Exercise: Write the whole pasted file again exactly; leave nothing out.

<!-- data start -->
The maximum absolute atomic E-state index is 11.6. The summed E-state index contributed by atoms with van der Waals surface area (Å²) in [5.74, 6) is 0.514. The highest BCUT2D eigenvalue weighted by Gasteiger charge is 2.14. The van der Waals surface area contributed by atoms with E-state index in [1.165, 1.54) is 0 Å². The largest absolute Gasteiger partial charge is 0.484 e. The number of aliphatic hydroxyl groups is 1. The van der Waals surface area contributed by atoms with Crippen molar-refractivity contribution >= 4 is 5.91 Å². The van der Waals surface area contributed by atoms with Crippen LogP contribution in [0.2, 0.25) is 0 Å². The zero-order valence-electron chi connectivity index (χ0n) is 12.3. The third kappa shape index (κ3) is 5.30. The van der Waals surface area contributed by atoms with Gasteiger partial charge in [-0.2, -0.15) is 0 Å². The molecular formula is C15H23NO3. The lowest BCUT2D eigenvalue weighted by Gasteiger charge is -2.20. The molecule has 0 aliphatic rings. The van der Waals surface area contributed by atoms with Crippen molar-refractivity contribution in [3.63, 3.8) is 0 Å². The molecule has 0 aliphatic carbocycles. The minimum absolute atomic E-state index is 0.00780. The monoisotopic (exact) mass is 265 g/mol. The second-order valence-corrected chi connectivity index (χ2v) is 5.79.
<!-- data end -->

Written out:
The maximum absolute atomic E-state index is 11.6. The summed E-state index contributed by atoms with van der Waals surface area (Å²) in [5.74, 6) is 0.514. The highest BCUT2D eigenvalue weighted by Gasteiger charge is 2.14. The van der Waals surface area contributed by atoms with E-state index in [1.165, 1.54) is 0 Å². The largest absolute Gasteiger partial charge is 0.484 e. The number of aliphatic hydroxyl groups is 1. The van der Waals surface area contributed by atoms with Crippen molar-refractivity contribution >= 4 is 5.91 Å². The van der Waals surface area contributed by atoms with Crippen LogP contribution in [0.2, 0.25) is 0 Å². The zero-order valence-electron chi connectivity index (χ0n) is 12.3. The third kappa shape index (κ3) is 5.30. The van der Waals surface area contributed by atoms with Gasteiger partial charge in [-0.2, -0.15) is 0 Å². The molecular formula is C15H23NO3. The lowest BCUT2D eigenvalue weighted by Gasteiger charge is -2.20. The molecule has 0 aliphatic rings. The van der Waals surface area contributed by atoms with Crippen molar-refractivity contribution in [3.63, 3.8) is 0 Å². The molecule has 0 aliphatic carbocycles. The minimum absolute atomic E-state index is 0.00780. The monoisotopic (exact) mass is 265 g/mol. The second-order valence-corrected chi connectivity index (χ2v) is 5.79.